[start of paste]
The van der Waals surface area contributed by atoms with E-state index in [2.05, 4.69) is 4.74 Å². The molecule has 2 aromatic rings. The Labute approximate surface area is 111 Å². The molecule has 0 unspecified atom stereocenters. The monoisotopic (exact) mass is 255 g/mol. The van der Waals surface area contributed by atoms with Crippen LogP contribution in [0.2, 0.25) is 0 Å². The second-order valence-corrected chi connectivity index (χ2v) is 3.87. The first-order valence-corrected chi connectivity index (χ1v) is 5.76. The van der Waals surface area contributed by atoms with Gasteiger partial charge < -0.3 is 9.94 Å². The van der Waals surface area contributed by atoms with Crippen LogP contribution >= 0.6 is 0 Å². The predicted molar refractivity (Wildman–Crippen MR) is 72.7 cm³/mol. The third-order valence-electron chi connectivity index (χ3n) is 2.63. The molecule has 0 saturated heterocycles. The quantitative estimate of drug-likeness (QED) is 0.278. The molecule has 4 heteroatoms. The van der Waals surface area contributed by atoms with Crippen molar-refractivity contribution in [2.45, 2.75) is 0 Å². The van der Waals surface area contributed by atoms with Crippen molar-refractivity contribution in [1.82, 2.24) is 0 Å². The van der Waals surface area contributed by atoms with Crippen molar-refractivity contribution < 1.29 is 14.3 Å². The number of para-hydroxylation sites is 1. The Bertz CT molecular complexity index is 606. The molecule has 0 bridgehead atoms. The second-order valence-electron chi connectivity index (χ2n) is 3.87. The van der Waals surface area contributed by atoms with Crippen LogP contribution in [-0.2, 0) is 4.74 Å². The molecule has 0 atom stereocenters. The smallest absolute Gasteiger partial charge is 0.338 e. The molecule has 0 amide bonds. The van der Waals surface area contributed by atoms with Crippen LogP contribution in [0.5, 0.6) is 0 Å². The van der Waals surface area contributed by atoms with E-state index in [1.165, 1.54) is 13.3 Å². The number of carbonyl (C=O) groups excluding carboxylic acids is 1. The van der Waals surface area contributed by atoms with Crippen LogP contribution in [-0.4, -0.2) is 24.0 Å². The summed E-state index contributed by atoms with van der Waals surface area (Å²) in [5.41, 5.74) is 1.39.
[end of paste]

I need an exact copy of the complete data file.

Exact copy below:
The van der Waals surface area contributed by atoms with E-state index in [2.05, 4.69) is 4.74 Å². The molecule has 2 aromatic rings. The Labute approximate surface area is 111 Å². The molecule has 0 unspecified atom stereocenters. The monoisotopic (exact) mass is 255 g/mol. The van der Waals surface area contributed by atoms with Crippen LogP contribution in [0.2, 0.25) is 0 Å². The second-order valence-corrected chi connectivity index (χ2v) is 3.87. The first-order valence-corrected chi connectivity index (χ1v) is 5.76. The van der Waals surface area contributed by atoms with Gasteiger partial charge < -0.3 is 9.94 Å². The van der Waals surface area contributed by atoms with Crippen LogP contribution >= 0.6 is 0 Å². The predicted molar refractivity (Wildman–Crippen MR) is 72.7 cm³/mol. The third-order valence-electron chi connectivity index (χ3n) is 2.63. The molecule has 0 saturated heterocycles. The quantitative estimate of drug-likeness (QED) is 0.278. The molecule has 4 heteroatoms. The van der Waals surface area contributed by atoms with Crippen molar-refractivity contribution in [2.45, 2.75) is 0 Å². The van der Waals surface area contributed by atoms with Crippen molar-refractivity contribution in [1.82, 2.24) is 0 Å². The van der Waals surface area contributed by atoms with Crippen molar-refractivity contribution < 1.29 is 14.3 Å². The number of para-hydroxylation sites is 1. The Bertz CT molecular complexity index is 606. The molecule has 0 bridgehead atoms. The second-order valence-electron chi connectivity index (χ2n) is 3.87. The van der Waals surface area contributed by atoms with Crippen LogP contribution in [-0.2, 0) is 4.74 Å². The molecule has 0 atom stereocenters. The smallest absolute Gasteiger partial charge is 0.338 e. The molecule has 0 amide bonds. The van der Waals surface area contributed by atoms with Crippen LogP contribution in [0.5, 0.6) is 0 Å². The van der Waals surface area contributed by atoms with E-state index in [1.165, 1.54) is 13.3 Å². The number of carbonyl (C=O) groups excluding carboxylic acids is 1. The van der Waals surface area contributed by atoms with Crippen LogP contribution in [-0.4, -0.2) is 24.0 Å². The summed E-state index contributed by atoms with van der Waals surface area (Å²) in [5.41, 5.74) is 1.39.